Well, I shouldn't have worried about plagiarism, because - not to be hurtful or anything - but I didn't like this book well enough to copy anything from it.
I wasn't a big fan of the plot of the book, because it follows the same "revenge" plot that bothered me in this review of another novel. Johnny Fowler is a trader who has a special relationship with the Osage Indians living in what is now northeast Oklahoma but at the time was the brand-new Arkansas Territory. In fact, Johnny had married into the family of one of the top chiefs, the Wolf. But the Osage have an enemy in the Cherokees who have moved into the territory, specifically a man nicknamed the Blade for his murderous ways. We eventually find out the Blade had killed and mutilated Johnny's pregnant young wife. When the Blade strikes again near the end of the novel, Johnny takes it on himself to deal out long-overdue vengeance. As with A Reasonable Doubt, there is no soul-searching about Johnny's decision to search out and kill the Blade; in fact, he's disgusted with himself that he had waited so long that another young girl died at the Blade's hand. Granted, the Blade is a horrible person, but I would have felt better about Johnny as a character if he had seemed to have even a single moment of remorse over what he did.
But he didn't. And actually, Giles made things even worse, in my view, by how she handled the end of the book. Johnny has fallen in love with and plans to marry Judith, a missionary at the Presbyterian mission to the Osage. When Judith figures out that Johnny is going to go after the Blade, she tells him she can't marry a murderer, and their romance appears to be over, since Johnny walks out on Judith to go find the Blade for a fight to the death. However, once Johnny has dealt out his revenge and is recuperating from his wounds in the Osage village, Judith comes back to him and puts aside her own opinions so she can have Johnny.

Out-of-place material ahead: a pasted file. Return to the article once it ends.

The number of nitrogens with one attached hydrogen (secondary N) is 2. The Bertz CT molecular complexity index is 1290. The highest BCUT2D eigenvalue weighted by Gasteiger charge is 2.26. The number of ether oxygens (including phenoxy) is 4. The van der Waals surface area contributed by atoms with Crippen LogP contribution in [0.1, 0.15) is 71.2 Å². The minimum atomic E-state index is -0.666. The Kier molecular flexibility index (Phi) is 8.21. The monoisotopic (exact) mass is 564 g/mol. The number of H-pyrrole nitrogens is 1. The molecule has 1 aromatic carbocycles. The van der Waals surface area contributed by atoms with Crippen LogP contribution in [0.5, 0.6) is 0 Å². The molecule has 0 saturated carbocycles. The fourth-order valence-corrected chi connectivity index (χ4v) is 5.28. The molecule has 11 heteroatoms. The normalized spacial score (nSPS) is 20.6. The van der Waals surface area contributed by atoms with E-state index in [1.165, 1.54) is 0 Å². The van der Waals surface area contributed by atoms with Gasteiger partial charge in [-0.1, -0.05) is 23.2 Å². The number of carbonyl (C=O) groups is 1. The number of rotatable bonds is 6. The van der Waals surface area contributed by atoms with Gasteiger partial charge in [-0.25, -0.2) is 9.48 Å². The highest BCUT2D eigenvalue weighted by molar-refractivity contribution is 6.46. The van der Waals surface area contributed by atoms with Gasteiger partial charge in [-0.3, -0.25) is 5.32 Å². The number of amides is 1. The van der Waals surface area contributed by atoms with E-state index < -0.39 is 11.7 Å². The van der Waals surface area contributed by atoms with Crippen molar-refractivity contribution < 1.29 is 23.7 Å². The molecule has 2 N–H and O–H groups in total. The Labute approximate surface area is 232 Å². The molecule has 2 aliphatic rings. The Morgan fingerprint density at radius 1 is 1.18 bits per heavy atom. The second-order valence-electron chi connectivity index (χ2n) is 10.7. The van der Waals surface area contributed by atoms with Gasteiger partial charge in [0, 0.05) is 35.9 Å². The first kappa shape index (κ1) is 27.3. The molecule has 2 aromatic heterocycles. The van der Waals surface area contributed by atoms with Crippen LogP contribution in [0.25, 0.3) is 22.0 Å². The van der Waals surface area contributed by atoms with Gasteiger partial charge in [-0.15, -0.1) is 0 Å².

"She would have had him innocent and molded in her own instincts, but that not being possible she would have him on his own terms...In the event, she examined her love and found it whole enough to withstand the partition of herself."I don't know why that bothered me so much. I mean, I've read other stories in which a character has to give up something of him/herself for love. I understand that love usually means a person is going to have to change in some ways, perhaps important ways. I guess the issue here was that what Judith gave up was a really fundamental part of herself. And it also bothered me that the "giving up" was all one-way - coming from Judith. Not only does Judith have to compromise her ethics to accept that her future husband committed a murder of vengeance, she also had to leave the mission to go live in the relatively immoral trading village because that's where Johnny lived, and Johnny wasn't going to move. Johnny doesn't seem to have to give up anything, and that annoyed me. In fact, I can't really identify any significant way in which Johnny changed and grew as a character except that he is finally free of his angsty "guilt" once he's killed the Blade.
I might have been able to accept the plot as the author's choice (as I did with A Reasonable Doubt) if the writing had been better. But there were some serious info-dumps in the book, especially early on. It just wasn't much fun to read. Johnny Osage was as successful in killing my interest in this book as he was in exacting his revenge on the Blade.